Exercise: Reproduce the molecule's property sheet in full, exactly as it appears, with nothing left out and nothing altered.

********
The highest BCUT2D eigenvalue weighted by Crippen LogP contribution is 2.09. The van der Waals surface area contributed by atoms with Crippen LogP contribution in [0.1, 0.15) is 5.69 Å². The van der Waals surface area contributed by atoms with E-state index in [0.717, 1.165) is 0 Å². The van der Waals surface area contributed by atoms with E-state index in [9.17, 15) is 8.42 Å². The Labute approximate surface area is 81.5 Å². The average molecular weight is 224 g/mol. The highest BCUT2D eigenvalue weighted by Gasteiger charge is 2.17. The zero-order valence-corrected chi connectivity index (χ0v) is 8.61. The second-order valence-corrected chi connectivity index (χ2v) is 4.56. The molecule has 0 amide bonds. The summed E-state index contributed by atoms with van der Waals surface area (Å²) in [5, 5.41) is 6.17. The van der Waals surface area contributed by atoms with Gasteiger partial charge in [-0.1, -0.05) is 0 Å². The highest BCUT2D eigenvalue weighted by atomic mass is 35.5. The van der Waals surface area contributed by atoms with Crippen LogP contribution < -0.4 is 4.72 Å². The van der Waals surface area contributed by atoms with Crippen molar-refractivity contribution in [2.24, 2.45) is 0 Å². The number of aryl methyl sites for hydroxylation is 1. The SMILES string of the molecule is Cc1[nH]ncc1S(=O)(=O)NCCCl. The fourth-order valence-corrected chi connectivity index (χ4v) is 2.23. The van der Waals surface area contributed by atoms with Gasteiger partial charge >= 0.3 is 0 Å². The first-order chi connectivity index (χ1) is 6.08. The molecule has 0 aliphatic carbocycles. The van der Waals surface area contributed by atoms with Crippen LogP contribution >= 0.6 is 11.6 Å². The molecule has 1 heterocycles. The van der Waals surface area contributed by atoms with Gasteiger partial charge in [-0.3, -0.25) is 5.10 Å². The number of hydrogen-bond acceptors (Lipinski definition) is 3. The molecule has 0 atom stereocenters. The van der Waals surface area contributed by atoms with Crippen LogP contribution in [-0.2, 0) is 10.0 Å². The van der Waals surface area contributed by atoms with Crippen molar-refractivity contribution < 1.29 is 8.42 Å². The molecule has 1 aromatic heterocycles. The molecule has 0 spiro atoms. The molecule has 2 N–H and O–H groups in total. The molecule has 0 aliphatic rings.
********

The highest BCUT2D eigenvalue weighted by Crippen LogP contribution is 2.09. The van der Waals surface area contributed by atoms with Crippen LogP contribution in [0.1, 0.15) is 5.69 Å². The van der Waals surface area contributed by atoms with E-state index in [0.717, 1.165) is 0 Å². The van der Waals surface area contributed by atoms with E-state index in [9.17, 15) is 8.42 Å². The Labute approximate surface area is 81.5 Å². The average molecular weight is 224 g/mol. The highest BCUT2D eigenvalue weighted by Gasteiger charge is 2.17. The zero-order valence-corrected chi connectivity index (χ0v) is 8.61. The second-order valence-corrected chi connectivity index (χ2v) is 4.56. The molecule has 0 amide bonds. The summed E-state index contributed by atoms with van der Waals surface area (Å²) in [5, 5.41) is 6.17. The van der Waals surface area contributed by atoms with Gasteiger partial charge in [-0.1, -0.05) is 0 Å². The highest BCUT2D eigenvalue weighted by atomic mass is 35.5. The van der Waals surface area contributed by atoms with Crippen LogP contribution < -0.4 is 4.72 Å². The van der Waals surface area contributed by atoms with Crippen molar-refractivity contribution in [2.24, 2.45) is 0 Å². The number of aryl methyl sites for hydroxylation is 1. The SMILES string of the molecule is Cc1[nH]ncc1S(=O)(=O)NCCCl. The fourth-order valence-corrected chi connectivity index (χ4v) is 2.23. The van der Waals surface area contributed by atoms with Gasteiger partial charge >= 0.3 is 0 Å². The first-order chi connectivity index (χ1) is 6.08. The molecule has 0 aliphatic carbocycles. The van der Waals surface area contributed by atoms with Crippen LogP contribution >= 0.6 is 11.6 Å². The molecule has 1 heterocycles. The van der Waals surface area contributed by atoms with Gasteiger partial charge in [-0.3, -0.25) is 5.10 Å². The number of hydrogen-bond acceptors (Lipinski definition) is 3. The molecule has 0 atom stereocenters. The van der Waals surface area contributed by atoms with Crippen LogP contribution in [-0.2, 0) is 10.0 Å². The van der Waals surface area contributed by atoms with Crippen molar-refractivity contribution < 1.29 is 8.42 Å². The molecule has 1 aromatic heterocycles. The molecule has 0 spiro atoms. The molecule has 2 N–H and O–H groups in total. The molecule has 0 aliphatic rings.